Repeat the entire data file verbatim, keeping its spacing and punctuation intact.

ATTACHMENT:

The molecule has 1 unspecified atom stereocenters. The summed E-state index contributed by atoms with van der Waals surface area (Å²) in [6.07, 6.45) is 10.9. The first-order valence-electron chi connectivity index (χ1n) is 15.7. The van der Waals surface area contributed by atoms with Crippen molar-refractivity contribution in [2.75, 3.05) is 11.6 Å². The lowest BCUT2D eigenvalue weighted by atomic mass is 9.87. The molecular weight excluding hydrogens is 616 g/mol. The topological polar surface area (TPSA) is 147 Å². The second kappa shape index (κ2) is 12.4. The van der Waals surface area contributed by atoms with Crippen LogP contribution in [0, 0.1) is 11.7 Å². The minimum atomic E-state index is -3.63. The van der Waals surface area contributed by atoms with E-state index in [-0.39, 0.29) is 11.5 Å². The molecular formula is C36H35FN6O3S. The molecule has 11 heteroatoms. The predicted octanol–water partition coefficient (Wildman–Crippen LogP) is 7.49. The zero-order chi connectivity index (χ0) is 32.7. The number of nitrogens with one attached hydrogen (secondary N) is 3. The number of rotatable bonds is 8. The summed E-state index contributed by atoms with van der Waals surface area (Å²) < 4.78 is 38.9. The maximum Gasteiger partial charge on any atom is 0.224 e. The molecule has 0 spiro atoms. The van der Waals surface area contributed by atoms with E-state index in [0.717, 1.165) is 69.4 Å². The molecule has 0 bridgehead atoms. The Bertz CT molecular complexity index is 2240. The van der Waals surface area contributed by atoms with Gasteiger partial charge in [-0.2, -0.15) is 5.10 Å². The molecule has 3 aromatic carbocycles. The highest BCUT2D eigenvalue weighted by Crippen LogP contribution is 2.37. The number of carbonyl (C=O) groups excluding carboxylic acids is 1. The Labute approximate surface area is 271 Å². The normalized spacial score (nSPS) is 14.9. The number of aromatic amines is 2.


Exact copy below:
The molecule has 1 unspecified atom stereocenters. The summed E-state index contributed by atoms with van der Waals surface area (Å²) in [6.07, 6.45) is 10.9. The first-order valence-electron chi connectivity index (χ1n) is 15.7. The van der Waals surface area contributed by atoms with Crippen molar-refractivity contribution in [2.75, 3.05) is 11.6 Å². The lowest BCUT2D eigenvalue weighted by atomic mass is 9.87. The molecular weight excluding hydrogens is 616 g/mol. The topological polar surface area (TPSA) is 147 Å². The second kappa shape index (κ2) is 12.4. The van der Waals surface area contributed by atoms with Crippen LogP contribution in [0, 0.1) is 11.7 Å². The minimum atomic E-state index is -3.63. The van der Waals surface area contributed by atoms with E-state index in [-0.39, 0.29) is 11.5 Å². The molecular formula is C36H35FN6O3S. The molecule has 11 heteroatoms. The predicted octanol–water partition coefficient (Wildman–Crippen LogP) is 7.49. The zero-order chi connectivity index (χ0) is 32.7. The number of nitrogens with one attached hydrogen (secondary N) is 3. The number of rotatable bonds is 8. The summed E-state index contributed by atoms with van der Waals surface area (Å²) < 4.78 is 38.9. The maximum Gasteiger partial charge on any atom is 0.224 e. The molecule has 0 spiro atoms. The van der Waals surface area contributed by atoms with E-state index in [0.717, 1.165) is 69.4 Å². The molecule has 0 bridgehead atoms. The Bertz CT molecular complexity index is 2240. The van der Waals surface area contributed by atoms with Gasteiger partial charge in [-0.2, -0.15) is 5.10 Å². The molecule has 3 aromatic carbocycles. The highest BCUT2D eigenvalue weighted by Crippen LogP contribution is 2.37. The number of carbonyl (C=O) groups excluding carboxylic acids is 1. The Labute approximate surface area is 271 Å². The normalized spacial score (nSPS) is 14.9. The number of aromatic amines is 2.